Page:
When President Barack Obama hit the campaign trail in 2016 in support of Democratic nominee Hillary Clinton, he hoped to persuade some of his most faithful supporters to turn out to vote for her by sharing how offended he would be if they did not.

“I will consider it a personal insult — an insult to my legacy — if this community lets down its guard and fails to activate itself in this election,” he said in September 2016 at the Congressional Black Caucus gala. “You want to give me a good send-off? Go vote.”

Many did not. The Washington Post previously reported that 4.4 million voters who backed Obama in 2012 stayed home in 2016. And more than a third of them were Black.

Obama, back on the stump for presidential nominee Joe Biden in the waning days of the 2020 election, is still disappointed about that and wants to make sure it does not happen again.

That was clear from his remarks Tuesday to voters in Florida — a state Obama won but Clinton lost. Since hitting the trail to campaign for his former vice president, Obama has chastised last time’s no-shows.

“We can’t be complacent. We were complacent last time. Folks got a little lazy. Folks took things for granted. And look what happened. Not this time, not in this election.”

It’s a point he also made last week while trying to turn out the vote in Pennsylvania, a state that previously supported Obama but that went for Donald Trump in 2016.

When I hear people say, ‘Well, I don’t know, I voted last time. Things didn’t change as much as I thought.’ Listen, we’ve never come close to seeing what it would be like if everybody voted. In 2008, that was the highest voting rate in modern presidential history. You know what? We only got to 61 percent. That means 39 percent of the folks didn’t vote who were eligible to vote. What would happen if suddenly we started getting 70 percent voting rates? What would happen if we got 60, 70 percent of the people voting instead of 55 percent of people voting?

It’s a safe bet to say that had more people voted — especially at rates similar to 2008 — the 2016 election might have turned out differently. And if that had happened, many of Obama’s policies would still be in place. Obama is trying to prevent that from happening again.

But what Obama does not appear to do in these speeches is speak to the reasons many voters stayed home — and it’s not always (or even mostly) rooted in laziness.

As much as conservatives attempted to paint Obama as a “radical leftist,” many of his policies were fairly centrist — something that Clinton planned to continue if elected. And it was her centrism that led many voters to vote for her Democratic primary rival, Sen. Bernie Sanders (I-Vt.), in the 2016 election — and again in 2020. The fact is that some left-leaning voters stayed home in 2016 because the personal politics of many voters are to the left of those of establishment Democrats like Clinton — and that continues to be the case in 2020.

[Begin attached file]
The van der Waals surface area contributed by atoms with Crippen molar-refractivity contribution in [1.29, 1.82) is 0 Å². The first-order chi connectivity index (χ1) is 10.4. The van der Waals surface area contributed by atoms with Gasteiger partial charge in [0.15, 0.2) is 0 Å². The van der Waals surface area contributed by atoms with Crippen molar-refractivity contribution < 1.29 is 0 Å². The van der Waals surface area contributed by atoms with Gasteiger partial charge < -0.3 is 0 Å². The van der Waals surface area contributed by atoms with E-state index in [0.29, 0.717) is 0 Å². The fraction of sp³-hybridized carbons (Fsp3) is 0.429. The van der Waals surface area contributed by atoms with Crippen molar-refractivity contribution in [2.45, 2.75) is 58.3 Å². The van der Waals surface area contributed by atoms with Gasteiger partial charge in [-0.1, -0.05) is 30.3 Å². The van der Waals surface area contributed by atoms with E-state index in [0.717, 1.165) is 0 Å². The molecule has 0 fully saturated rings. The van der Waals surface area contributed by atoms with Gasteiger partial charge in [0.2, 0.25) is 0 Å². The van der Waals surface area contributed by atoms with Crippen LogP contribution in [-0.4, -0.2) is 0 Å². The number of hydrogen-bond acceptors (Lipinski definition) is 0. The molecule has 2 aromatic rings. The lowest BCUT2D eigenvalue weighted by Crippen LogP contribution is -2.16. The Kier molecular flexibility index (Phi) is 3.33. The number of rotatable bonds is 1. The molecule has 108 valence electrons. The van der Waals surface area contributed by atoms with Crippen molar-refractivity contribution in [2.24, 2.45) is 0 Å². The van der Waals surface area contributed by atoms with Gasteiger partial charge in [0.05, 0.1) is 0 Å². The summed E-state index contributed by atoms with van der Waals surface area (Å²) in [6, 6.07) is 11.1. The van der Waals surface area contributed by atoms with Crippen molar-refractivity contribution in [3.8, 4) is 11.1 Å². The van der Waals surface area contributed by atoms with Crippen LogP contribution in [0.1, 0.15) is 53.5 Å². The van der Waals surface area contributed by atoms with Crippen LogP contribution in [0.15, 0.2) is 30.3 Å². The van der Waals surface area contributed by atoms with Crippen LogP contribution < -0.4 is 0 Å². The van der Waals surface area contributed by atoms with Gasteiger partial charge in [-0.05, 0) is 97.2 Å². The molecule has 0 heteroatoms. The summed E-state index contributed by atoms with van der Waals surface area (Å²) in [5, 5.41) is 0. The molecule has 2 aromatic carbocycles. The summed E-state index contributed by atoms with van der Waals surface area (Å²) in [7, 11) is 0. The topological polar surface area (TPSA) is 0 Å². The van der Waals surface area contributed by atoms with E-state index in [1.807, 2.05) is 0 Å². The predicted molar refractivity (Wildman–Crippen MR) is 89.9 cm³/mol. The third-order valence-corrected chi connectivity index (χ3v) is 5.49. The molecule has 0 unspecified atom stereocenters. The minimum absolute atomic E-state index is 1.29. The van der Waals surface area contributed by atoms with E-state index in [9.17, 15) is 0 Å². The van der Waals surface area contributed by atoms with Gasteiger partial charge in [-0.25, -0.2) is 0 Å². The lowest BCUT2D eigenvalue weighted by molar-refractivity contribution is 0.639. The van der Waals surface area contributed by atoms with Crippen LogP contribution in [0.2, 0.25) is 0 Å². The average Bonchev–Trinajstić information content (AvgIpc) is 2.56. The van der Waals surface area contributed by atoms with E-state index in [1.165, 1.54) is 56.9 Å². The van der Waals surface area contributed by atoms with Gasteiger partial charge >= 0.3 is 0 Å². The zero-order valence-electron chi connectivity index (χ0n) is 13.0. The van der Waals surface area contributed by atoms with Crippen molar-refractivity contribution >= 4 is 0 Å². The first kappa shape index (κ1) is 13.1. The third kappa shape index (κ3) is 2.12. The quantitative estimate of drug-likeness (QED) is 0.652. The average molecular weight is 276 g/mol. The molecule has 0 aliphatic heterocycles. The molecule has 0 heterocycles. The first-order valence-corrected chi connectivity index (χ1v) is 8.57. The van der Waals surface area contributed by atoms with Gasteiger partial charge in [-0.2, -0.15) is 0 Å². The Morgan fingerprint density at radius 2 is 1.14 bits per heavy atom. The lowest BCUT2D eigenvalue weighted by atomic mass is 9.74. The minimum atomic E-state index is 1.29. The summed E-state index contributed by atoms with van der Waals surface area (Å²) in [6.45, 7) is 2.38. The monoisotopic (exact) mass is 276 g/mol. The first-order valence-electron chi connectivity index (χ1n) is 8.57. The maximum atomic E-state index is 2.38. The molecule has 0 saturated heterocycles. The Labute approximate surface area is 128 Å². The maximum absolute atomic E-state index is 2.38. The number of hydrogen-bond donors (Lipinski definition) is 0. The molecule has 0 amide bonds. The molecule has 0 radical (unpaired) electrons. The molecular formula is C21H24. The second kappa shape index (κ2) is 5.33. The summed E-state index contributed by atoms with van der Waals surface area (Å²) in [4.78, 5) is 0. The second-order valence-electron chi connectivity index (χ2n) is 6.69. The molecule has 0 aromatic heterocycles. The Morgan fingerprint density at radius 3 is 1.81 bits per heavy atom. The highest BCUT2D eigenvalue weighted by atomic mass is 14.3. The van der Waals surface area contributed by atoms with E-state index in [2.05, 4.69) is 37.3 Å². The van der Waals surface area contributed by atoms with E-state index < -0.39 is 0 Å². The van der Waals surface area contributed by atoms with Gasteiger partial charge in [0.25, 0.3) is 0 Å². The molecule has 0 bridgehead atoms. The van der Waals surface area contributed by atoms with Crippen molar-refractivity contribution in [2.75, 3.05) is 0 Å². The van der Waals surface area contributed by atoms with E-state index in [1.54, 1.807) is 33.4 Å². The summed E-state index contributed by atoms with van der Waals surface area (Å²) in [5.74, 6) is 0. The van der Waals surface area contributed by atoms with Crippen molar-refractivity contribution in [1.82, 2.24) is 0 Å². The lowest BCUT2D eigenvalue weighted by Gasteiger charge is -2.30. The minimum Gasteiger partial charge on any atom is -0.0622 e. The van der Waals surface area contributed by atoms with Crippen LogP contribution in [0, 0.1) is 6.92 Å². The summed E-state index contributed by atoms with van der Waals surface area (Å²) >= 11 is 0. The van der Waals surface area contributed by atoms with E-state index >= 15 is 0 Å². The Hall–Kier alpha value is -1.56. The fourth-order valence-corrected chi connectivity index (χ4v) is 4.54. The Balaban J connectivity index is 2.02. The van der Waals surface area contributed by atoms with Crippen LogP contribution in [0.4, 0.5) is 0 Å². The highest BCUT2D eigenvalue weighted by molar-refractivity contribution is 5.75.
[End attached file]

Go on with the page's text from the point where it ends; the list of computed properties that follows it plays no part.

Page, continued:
Democratic strategist Antjuan Seawright said that Obama expressing his disappointment in low voter turnout in swing states could be just what some irregular or first-time voters need to show up to the polls this year. He pointed to early voters in North Carolina surpassing 2016 numbers as proof of that.

“Fear, anger, frustration and confusion always drive people out in one way or another — whether they are against someone or for something,” Seawright said. “And in this case, I think wrapping those things up in who Donald Trump is and how he’s governed will drive people out to vote for Joe Biden, Kamala D. Harris and Democrats down the ballot.”

“To still categorize people as being lazy, when it was anything but, is frustrating,” Benjamin Dixon, host of “The Benjamin Dixon Show” on YouTube, told The Fix. “And he always throws that at Black people.”

He added: “If anything, it’s counterproductive. He’s making it more difficult to make us convince leftists and Black people specifically to come out and vote when he’s sitting around lecturing us.”

And that’s to say nothing of how unnecessarily difficult it was for many Americans to vote, particularly those of color who tend to vote Democratic. According to the Center for American Progress, a left-leaning think tank, 14 states put new voting restrictions in place before the 2016 election.

It’s possible to appeal to those voters without casting them as lazy or complacent. Look no further than Michelle Obama, who did that in her Democratic National Committee speech in August. After describing efforts to curtail voting, she pleaded for turnout and spoke to the left flank of Democrats this way:

But this is not the time to withhold our votes in protest or play games with candidates who have no chance of winning. We have got to vote like we did in 2008 and 2012. We’ve got to show up with the same level of passion and hope for Joe Biden. We’ve got to vote early, in person if we can. We’ve got to request our mail-in ballots right now, tonight, and send them back immediately and follow up to make sure they’re received. And then, make sure our friends and families do the same.
We have got to grab our comfortable shoes, put on our masks, pack a brown-bag dinner and maybe breakfast, too, because we’ve got to be willing to stand in line all night if we have to.

Barack Obama went on to list complaints about Trump’s presidency — the handling of the coronavirus pandemic, the economic downturn, stoking white supremacy, etc. — and warned that if those who oppose Trump don’t show up, things could continue or get worse.

But it’s a safe bet that most liberal voters already believe that Trump has done a poor job leading America. Obama’s approach may be an effective way to motivate some of these voters, but it leaves others frustrated.